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Getting started with Stable Diffusion optimization

In this section, we will learn about the 4 main steps needed to optimize Stable Diffusion models from the Diffusers library:

  1. Environment Setup
  2. Input your model and data
  3. Run the optimization
  4. Save your optimized model
  5. Load and run your optimized model in production

1) Environment Setup (GPU only)

In order to optimize a Stable Diffusion model, you have to ensure that your environment is correctly set up according to these requirements: CUDA>=12.0 and tensorrt>=8.6.0.

From TensorRT 8.6, all the tensorrt pre-built wheels released by nvidia support only CUDA>=12.0. Speedster will install tensorrt>=8.6.0 automatically in the auto-installer only if it detects CUDA>=12.0, otherwise it will install tensorrt== In that case, you will have to upgrade your CUDA version and then to upgarde tensorrt to 8.6.0 or above.

There should be a way to run TensorRT 8.6 also with CUDA 11, but it requires installing TensorRT in a different way, you can check this issue: Otherwise, we highly suggest to just upgrade to CUDA 12.

You can check your CUDA version with the following command:


If you have CUDA<12.0, you can upgrade it at this link:

You can check your TensorRT version with the following command:

python -c "import tensorrt; print(tensorrt.__version__)"

If you have an older version, after ensuring you have CUDA>=12.0 installed, you can upgrade your TensorRT version by running:

pip install -U tensorrt

2) Input model and data


In order to optimize a model with Speedster, first you should input the model you want to optimize and load some sample data that will be needed to test the optimization performances (latency, throughput, accuracy loss, etc).

For Stable Diffusion models Speedster expects the input data to be a list of sentences: List[str]

import torch
from speedster import optimize_model
from diffusers import StableDiffusionPipeline

# Load Stable Diffusion 1.4 as example
model_id = "CompVis/stable-diffusion-v1-4"
device = "cuda" if torch.cuda.is_available() else "cpu"

if device == "cuda":
    # On GPU we load by default the model in half precision, because it's faster and lighter.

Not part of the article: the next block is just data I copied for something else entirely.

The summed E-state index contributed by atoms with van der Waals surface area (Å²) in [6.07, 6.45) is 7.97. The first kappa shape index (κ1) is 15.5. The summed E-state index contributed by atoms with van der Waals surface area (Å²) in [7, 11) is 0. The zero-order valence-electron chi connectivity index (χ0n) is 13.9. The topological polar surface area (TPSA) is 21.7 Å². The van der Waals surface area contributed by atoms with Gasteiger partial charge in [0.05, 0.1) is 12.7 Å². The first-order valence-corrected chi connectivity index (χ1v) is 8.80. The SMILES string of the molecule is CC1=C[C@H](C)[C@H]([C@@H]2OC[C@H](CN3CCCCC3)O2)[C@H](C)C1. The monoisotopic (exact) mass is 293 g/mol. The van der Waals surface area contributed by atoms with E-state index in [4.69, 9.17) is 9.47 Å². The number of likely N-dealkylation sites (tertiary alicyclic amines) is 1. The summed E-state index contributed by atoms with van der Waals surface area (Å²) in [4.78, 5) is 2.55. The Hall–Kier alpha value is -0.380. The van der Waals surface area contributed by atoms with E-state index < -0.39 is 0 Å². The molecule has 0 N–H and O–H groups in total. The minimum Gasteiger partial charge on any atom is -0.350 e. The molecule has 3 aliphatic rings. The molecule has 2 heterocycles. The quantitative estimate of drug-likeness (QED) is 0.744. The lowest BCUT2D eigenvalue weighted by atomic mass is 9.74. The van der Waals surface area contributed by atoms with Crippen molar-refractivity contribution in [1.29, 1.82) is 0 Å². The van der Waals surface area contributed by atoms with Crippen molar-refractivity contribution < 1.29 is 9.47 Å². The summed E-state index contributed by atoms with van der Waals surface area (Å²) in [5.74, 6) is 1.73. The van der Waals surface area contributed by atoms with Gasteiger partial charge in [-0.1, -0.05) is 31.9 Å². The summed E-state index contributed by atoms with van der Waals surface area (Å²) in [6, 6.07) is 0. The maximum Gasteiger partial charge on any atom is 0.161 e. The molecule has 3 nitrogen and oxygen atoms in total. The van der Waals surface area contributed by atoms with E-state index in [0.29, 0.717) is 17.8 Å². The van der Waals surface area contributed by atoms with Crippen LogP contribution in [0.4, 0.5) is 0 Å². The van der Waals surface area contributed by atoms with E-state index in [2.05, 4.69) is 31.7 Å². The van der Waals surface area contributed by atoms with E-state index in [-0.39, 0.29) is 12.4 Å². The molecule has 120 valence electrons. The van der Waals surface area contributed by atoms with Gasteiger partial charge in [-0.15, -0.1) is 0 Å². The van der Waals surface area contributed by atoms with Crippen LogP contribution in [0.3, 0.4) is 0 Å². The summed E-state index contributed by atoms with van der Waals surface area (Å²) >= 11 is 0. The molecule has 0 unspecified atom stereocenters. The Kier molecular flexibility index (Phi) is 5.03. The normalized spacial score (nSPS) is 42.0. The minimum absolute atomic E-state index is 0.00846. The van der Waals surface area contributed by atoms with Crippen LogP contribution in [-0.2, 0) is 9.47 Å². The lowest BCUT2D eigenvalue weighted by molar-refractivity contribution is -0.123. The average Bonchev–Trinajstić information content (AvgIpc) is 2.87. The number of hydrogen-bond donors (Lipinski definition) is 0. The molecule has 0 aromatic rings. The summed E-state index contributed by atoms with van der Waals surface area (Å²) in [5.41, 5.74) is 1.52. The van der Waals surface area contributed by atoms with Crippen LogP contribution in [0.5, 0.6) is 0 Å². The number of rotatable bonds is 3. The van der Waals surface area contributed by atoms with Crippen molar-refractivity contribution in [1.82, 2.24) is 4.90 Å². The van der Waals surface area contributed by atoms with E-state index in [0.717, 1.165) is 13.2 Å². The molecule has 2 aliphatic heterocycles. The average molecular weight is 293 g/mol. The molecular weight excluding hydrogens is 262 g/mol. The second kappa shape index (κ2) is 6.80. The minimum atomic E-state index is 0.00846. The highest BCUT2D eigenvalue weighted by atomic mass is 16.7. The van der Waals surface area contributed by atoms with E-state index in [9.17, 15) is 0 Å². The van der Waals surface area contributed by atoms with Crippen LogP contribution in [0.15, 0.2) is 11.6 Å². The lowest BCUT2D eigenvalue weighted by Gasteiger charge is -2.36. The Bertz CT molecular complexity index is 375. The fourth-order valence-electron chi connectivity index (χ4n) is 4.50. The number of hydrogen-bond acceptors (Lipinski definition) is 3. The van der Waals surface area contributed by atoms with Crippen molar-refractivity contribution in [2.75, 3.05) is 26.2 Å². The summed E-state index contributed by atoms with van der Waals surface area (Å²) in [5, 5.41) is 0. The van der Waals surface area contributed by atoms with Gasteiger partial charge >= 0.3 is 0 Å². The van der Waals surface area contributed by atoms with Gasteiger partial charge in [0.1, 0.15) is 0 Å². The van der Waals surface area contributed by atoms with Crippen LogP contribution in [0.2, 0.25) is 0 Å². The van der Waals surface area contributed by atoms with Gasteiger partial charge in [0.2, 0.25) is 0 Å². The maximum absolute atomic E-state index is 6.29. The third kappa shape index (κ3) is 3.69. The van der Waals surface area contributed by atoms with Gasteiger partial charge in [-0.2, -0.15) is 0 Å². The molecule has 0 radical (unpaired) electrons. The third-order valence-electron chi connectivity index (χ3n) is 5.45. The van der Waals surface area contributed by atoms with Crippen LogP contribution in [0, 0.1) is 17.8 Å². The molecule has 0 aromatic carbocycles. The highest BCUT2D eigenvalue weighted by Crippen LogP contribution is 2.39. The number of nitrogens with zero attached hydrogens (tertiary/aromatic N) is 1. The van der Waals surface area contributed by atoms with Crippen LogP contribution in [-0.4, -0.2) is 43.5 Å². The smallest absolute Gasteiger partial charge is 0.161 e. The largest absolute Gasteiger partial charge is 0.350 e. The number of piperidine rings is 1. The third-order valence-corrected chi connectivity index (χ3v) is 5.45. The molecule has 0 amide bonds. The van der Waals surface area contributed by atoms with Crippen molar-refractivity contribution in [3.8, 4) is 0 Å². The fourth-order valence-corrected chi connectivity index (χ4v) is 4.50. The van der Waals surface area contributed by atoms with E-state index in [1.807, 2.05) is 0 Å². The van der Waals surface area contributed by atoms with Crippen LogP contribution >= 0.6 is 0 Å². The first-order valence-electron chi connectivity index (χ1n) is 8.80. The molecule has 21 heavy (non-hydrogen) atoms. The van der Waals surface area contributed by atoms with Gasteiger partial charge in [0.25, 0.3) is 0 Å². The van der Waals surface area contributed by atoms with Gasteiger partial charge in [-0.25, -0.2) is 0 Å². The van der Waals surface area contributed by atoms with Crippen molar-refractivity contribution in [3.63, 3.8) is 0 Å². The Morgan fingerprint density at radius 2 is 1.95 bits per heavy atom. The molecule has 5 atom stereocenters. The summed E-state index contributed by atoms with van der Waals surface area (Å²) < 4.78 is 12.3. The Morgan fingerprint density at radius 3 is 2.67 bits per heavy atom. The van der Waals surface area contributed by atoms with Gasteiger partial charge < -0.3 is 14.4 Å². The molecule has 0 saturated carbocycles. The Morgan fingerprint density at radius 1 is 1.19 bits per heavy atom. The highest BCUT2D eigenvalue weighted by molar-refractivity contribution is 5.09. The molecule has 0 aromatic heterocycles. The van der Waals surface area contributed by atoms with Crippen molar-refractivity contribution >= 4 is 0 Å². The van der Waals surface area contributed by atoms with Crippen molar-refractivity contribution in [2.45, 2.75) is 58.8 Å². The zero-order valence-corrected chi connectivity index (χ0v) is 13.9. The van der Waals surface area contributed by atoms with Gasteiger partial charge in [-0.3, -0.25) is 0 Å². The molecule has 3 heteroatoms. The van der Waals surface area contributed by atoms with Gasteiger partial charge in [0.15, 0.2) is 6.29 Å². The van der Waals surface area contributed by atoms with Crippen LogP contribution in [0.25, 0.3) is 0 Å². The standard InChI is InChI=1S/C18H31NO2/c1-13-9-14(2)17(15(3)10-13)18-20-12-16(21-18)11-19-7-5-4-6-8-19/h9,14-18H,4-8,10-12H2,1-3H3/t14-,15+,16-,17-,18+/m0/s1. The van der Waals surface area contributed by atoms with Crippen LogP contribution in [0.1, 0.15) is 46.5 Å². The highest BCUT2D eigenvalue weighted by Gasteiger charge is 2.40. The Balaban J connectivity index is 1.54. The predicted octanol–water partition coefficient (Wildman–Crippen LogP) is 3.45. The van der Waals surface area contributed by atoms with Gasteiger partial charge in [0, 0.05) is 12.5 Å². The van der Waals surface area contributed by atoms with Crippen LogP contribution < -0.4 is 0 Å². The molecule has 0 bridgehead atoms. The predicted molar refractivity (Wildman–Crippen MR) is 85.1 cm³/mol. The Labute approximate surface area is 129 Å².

pipe = StableDiffusionPipeline.from_pretrained(model_id, revision='fp16', torch_dtype=torch.float16)
    pipe = StableDiffusionPipeline.from_pretrained(model_id)

# Create some example input data
input_data = [
    "a photo of an astronaut riding a horse on mars",
    "a monkey eating a banana in a forest",
    "white car on a road surrounded by palm trees",
    "a fridge full of bottles of beer",
    "madara uchiha throwing asteroids against people"

Now your input model and data are ready, you can move on to Run the optimization section ๐Ÿš€.

3) Run the optimization

Once the model and input_data have been defined, everything is ready to use Speedster's optimize_model function to optimize your model.

The function takes the following arguments as inputs:

  • model: model to be optimized in your preferred framework (A Diffusers pipe in this case)
  • input_data: sample data needed to test the optimization performances (latency, throughput, accuracy loss, etc)
  • optimization_time: if "constrained" mode, Speedster takes advantage only of compilers and precision reduction techniques, such as quantization. "unconstrained" optimization_time allows it to exploit more time-consuming techniques, such as pruning and distillation
  • metric_drop_ths: maximum drop in your preferred accuracy metric that you are willing to trade to gain in acceleration

and returns the accelerated version of your model ๐Ÿš€.

from speedster import optimize_model

# Run Speedster optimization
optimized_model = optimize_model(

Internally, Speedster tries to use all the compilers and optimization techniques at its disposal along the software to hardware stack to optimize the model. From these, it will choose the ones with the lowest latency on the specific hardware.

At the end of the optimization, you are going to see the results in a summary table like the following:


If the speedup you obtained is good enough for your application, you can move to the Save your optimized model section to save your model and use it in production.

If you want to squeeze out even more acceleration out of the model, please see the optimize_model API section. Consider if in your application you can trade off a little accuracy for much higher performance and use the metric, metric_drop_ths and optimization_time arguments accordingly.

4) Save your optimized model

After accelerating the model, it can be saved using the save_model function:

from speedster import save_model

save_model(optimized_model, "model_save_path")

Now you are all set to use your optimized model in production. To explore how to do it, see the Load and run your optimized model in production section.

5) Load and run your optimized model in production

Once the optimized model has been saved, it can be loaded with the load_model function:

from speedster import load_model

optimized_model = load_model("model_save_path", pipe=pipe)

In this case we must provide also the original pipe as argument to the load_function, Speedster will automatically load the optimized model and replace the original UNet inside the pipe.

The optimized model can be used for accelerated inference in the same way as the original model:

# Use the accelerated version of your Stable Diffusion model in production
output = optimized_model(test_prompt).images[0]


The first 1-2 inferences could be a bit slower than expected because some compilers still perform some optimizations during the first iterations. After this warm-up time, the next ones will be faster than ever.

If you want to know more about how to squeeze out more performances from your models, please visit the Advanced options section.